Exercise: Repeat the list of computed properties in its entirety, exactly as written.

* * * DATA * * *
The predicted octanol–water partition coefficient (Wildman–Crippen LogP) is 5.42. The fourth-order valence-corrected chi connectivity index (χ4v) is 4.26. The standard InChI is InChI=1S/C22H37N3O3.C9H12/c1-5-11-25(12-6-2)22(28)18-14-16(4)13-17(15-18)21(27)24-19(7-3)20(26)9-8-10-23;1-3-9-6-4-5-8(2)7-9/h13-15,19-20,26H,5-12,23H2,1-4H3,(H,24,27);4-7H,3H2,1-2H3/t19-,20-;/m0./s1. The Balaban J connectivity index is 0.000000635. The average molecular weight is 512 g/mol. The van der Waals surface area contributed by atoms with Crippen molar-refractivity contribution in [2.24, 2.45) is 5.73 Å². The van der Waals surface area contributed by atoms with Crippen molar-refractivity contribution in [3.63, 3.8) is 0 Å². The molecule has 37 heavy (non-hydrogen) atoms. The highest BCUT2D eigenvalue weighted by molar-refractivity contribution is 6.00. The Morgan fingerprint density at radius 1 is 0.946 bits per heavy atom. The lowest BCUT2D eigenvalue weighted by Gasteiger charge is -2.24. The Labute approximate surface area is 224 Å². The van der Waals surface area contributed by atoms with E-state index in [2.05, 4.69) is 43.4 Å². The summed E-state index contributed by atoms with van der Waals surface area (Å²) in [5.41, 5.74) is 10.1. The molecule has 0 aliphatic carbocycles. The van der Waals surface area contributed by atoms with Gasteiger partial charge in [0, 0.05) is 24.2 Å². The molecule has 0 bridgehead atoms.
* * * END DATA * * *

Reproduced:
The predicted octanol–water partition coefficient (Wildman–Crippen LogP) is 5.42. The fourth-order valence-corrected chi connectivity index (χ4v) is 4.26. The standard InChI is InChI=1S/C22H37N3O3.C9H12/c1-5-11-25(12-6-2)22(28)18-14-16(4)13-17(15-18)21(27)24-19(7-3)20(26)9-8-10-23;1-3-9-6-4-5-8(2)7-9/h13-15,19-20,26H,5-12,23H2,1-4H3,(H,24,27);4-7H,3H2,1-2H3/t19-,20-;/m0./s1. The Balaban J connectivity index is 0.000000635. The average molecular weight is 512 g/mol. The van der Waals surface area contributed by atoms with Crippen molar-refractivity contribution in [2.24, 2.45) is 5.73 Å². The van der Waals surface area contributed by atoms with Crippen molar-refractivity contribution in [3.63, 3.8) is 0 Å². The molecule has 37 heavy (non-hydrogen) atoms. The highest BCUT2D eigenvalue weighted by molar-refractivity contribution is 6.00. The Morgan fingerprint density at radius 1 is 0.946 bits per heavy atom. The lowest BCUT2D eigenvalue weighted by Gasteiger charge is -2.24. The Labute approximate surface area is 224 Å². The van der Waals surface area contributed by atoms with E-state index in [2.05, 4.69) is 43.4 Å². The summed E-state index contributed by atoms with van der Waals surface area (Å²) in [5.41, 5.74) is 10.1. The molecule has 0 aliphatic carbocycles. The van der Waals surface area contributed by atoms with Gasteiger partial charge in [0, 0.05) is 24.2 Å². The molecule has 0 bridgehead atoms.